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Doctor Dolittle and the Green Canary by Hugh Lofting

Doctor Dolittle and the Green Canary


subjects: Children's Fantasy

series: Doctor Dolittle (#11)

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This work is available for countries where copyright is Life+70 or less.


The charming story of Pippinella, the green canary, as told by Pip herself to the Doctor. Although much of the material had been printed originally in 1924 for the Herald Tribune Syndicate, Lofting planned to complete the story in book form but never finished before he died. Lofting’s wife’s sister, Olga Michael, completed the book and it was published posthumously in 1950. Everything except the first and last chapter are by Lofting. Much of the material in this book is repeated from the earlier novel Doctor Dolittle’s Caravan and tells the story of the Doctor’s friend Pippinella the Green Canary, in slightly greater depth.

271 pages with a reading time of ~4.25 hours (67765 words), and first published in 1950. This DRM-Free edition published by epubBooks, .

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This story of the further adventures of Pippinella, the green canary, begins during the time of the Dolittle Circus. It will tell–in much greater detail–the strange events which took place in the life of the little bird before she came to live with John Dolittle.

Pippinella was a rare kind of canary which the Doctor had found in an animal shop while taking a walk with Matthew Mugg, the Cats’-Meat-Man. Thinking he had made a bad bargain because–as he thought–hen canaries couldn’t sing, he had been greatly astonished, on getting her back to the caravan, to find she had a most unusual mezzo-contralto voice.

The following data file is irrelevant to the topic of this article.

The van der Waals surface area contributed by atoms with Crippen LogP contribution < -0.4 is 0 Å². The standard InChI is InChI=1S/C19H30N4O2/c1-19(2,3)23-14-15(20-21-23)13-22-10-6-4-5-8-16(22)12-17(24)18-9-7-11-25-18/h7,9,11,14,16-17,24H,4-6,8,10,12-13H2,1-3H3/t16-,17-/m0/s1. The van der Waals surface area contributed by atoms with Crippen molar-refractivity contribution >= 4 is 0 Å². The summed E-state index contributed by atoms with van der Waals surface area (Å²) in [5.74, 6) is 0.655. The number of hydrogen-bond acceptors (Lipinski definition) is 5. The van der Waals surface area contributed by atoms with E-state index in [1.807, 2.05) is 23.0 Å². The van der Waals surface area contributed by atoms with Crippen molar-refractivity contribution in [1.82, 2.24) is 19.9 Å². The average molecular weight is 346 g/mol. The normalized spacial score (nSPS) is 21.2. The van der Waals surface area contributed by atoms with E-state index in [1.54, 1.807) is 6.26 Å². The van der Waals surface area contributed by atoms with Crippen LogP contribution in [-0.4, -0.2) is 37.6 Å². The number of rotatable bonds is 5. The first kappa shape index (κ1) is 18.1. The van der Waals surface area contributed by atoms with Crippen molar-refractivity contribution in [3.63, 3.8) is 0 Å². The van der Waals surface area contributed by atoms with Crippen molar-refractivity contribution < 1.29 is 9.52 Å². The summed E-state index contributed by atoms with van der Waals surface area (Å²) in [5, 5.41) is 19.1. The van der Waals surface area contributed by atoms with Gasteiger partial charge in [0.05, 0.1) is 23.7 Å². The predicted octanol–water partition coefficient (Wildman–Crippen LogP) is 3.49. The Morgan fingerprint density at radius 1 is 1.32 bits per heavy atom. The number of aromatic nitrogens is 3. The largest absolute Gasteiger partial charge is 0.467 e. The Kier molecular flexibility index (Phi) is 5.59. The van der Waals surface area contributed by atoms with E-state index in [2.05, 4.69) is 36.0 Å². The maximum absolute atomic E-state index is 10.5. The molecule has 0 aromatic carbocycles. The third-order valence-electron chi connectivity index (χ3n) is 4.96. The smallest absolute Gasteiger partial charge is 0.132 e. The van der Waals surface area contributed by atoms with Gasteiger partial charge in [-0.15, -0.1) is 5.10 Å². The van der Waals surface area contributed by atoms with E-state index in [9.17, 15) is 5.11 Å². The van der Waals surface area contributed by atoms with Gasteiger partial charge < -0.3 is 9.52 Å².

And what was more unusual still, she had travelled many thousands of miles and lived a most varied and interesting life. When she had told the Doctor some of the dramatic happenings which led up to her being sold to the animal shop he interrupted her to say:

‘You know, Pippinella, for many years now, I have wanted to do a series of animal biographies. But, because most birds and animals have such poor memories for details, I have never been able to get on to paper a complete record of any one animal. However, you seem to be different–to have the knack for remembering the proper things. You’re a born story-teller. Would you be willing to help me write your biography?’

‘Why, certainly, Doctor,’ replied Pippinella. ‘When would you like to begin?’

‘Any time you feel rested enough,’ said the Doctor. ‘I’ll have Too-Too fetch some extra notebooks from the storage tent. How about tomorrow evening after the circus is closed up for the night?’

‘All right,’ said the canary. ‘I’ll be harry to begin tomorrow. I am rather tired tonight; this has been a most trying day. You know, Doctor Dolittle, for a few moments this afternoon I was afraid you were going to pass right by that dreadful shop and leave me there.’